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  • Advice on my situation

    Hi everyone,


    I am a second year resident (out of 4-5 years total) that is very interested in business/investing and I am trying to plan out my financial future and wanted advice from other financially experienced doctors/professionals about my situation.


     


    A little about me to help give you an idea of where I'm at right now:


    Debt: None


    Savings: ~$80,000


    Retirement: 


    - $1900 in Fidelity rollover IRA (has just been sitting there, I need to do something with it, like transfer it to my residency retirement plan or cash out)


    - My residency requires us to contribute 10% of our income to a retirement plan and matches with 14% of my income. The logistics have worked out in a way where I will get to keep 60% of my residency/employer contribution plus my own gains/losses when I finish. At that point I can either cash out and pay the tax or transfer the money to another retirement account.


    - Ideally, I was thinking of investing in real estate/apartment complexes throughout my career and once I retire, just living off the income. Or maybe just working part time, not sure.


     


    Before I started med school, I had the Fidelity Rollover IRA mentioned above with about $1900 in it. It's just been sitting there, not really growing and I need to do something with it, like transfer it to my residency retirement plan or cash out)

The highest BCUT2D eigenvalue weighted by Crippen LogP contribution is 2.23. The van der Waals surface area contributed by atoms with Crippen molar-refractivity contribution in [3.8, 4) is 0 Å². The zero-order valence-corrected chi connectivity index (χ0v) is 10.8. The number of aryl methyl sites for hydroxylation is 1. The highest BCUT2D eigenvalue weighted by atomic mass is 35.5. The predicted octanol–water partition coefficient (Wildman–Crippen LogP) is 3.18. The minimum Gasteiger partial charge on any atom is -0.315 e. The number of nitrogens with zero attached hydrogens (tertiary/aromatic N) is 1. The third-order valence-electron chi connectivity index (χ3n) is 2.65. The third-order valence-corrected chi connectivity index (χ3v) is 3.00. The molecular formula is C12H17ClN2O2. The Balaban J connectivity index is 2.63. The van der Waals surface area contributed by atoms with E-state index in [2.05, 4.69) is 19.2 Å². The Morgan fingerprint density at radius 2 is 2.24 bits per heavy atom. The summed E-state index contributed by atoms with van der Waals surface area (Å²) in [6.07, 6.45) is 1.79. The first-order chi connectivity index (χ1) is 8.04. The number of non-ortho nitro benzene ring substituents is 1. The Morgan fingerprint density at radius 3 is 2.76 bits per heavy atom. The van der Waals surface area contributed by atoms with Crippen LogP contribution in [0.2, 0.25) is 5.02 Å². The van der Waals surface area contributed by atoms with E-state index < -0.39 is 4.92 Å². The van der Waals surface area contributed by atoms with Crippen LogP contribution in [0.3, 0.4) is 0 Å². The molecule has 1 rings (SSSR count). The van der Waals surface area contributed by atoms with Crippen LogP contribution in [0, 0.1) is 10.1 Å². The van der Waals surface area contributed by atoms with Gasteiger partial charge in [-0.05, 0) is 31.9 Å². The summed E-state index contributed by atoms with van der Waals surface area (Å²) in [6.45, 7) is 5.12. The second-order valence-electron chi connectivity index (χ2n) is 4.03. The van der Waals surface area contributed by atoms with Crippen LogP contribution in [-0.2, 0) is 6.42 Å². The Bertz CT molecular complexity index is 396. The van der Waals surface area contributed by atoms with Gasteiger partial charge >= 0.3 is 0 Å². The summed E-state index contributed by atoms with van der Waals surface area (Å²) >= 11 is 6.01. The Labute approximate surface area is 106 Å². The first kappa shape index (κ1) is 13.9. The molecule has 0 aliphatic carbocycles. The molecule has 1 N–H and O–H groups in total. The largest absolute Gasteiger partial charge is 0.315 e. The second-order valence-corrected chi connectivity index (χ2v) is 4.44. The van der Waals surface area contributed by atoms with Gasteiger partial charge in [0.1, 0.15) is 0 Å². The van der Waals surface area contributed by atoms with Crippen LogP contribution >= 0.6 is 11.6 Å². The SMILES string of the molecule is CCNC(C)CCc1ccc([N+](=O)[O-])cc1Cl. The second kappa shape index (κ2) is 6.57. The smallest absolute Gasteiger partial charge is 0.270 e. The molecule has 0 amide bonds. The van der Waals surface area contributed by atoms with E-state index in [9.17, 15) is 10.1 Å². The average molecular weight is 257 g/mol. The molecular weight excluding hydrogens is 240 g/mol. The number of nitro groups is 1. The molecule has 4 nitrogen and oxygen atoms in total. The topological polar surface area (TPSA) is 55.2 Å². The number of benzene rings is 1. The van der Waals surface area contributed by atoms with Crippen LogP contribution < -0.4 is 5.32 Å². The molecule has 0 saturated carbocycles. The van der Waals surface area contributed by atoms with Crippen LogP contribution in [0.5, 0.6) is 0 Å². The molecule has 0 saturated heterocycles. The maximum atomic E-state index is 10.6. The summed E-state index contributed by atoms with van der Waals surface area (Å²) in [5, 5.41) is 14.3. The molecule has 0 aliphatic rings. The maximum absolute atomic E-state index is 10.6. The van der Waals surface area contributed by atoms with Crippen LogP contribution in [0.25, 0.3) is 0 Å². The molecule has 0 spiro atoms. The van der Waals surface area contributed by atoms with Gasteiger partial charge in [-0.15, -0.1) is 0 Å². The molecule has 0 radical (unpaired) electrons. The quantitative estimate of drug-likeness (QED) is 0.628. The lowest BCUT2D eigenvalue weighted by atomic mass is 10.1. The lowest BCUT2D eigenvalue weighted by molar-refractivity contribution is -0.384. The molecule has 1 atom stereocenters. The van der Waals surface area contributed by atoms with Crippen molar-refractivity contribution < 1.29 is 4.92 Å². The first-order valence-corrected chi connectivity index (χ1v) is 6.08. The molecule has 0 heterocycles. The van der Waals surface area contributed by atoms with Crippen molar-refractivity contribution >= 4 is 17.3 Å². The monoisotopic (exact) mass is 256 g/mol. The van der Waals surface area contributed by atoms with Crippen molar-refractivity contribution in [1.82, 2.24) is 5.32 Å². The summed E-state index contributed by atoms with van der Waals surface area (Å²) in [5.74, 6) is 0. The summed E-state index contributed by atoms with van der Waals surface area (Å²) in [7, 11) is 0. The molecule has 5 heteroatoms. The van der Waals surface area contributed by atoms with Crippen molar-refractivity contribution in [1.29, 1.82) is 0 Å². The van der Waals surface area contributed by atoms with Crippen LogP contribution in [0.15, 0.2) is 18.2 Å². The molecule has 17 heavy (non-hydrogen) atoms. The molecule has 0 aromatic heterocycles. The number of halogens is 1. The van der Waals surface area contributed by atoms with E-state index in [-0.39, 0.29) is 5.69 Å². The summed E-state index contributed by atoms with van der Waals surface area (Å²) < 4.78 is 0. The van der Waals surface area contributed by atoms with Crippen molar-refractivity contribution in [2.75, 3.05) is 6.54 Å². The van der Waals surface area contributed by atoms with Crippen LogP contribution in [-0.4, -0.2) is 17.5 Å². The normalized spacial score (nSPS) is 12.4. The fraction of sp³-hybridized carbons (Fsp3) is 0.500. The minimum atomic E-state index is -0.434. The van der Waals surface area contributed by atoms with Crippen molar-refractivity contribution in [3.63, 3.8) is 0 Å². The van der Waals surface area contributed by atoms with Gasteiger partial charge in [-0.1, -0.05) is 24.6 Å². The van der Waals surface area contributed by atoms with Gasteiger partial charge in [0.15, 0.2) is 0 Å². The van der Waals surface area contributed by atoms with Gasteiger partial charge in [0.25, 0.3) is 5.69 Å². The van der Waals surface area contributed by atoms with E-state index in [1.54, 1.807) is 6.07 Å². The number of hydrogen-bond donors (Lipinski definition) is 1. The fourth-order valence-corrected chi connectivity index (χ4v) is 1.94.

During my intern year I thought about opening a Roth IRA, but my main goal is to save money for either a down payment on a nice house (I want to live in a high cost of living area) or enough money to open up a private practice when I finished my training (if I specialize). 


     


    My thought process was that if I contributed $5500/year into a Roth IRA, that would be about $22,000 ($5500 x 4) less money that I would have for a down payment on a house or a private practice, since the purpose of that account/money would be for retirement.


     


    I had a few questions:


    1. What should I do with the $1900 in Fidelity rollover IRA? (Cash out, transfer to current retirement plan, put in Roth IRA, etc?)


    2. Given the information above, should I still invest in a Roth IRA? (Given I'm contributing 10% of income to a retirement plan already, which I might just cash out in the end).


    3. I would like any critique about my thought process or anything that seems like a red flag/mistake in the way I have been going about this so far.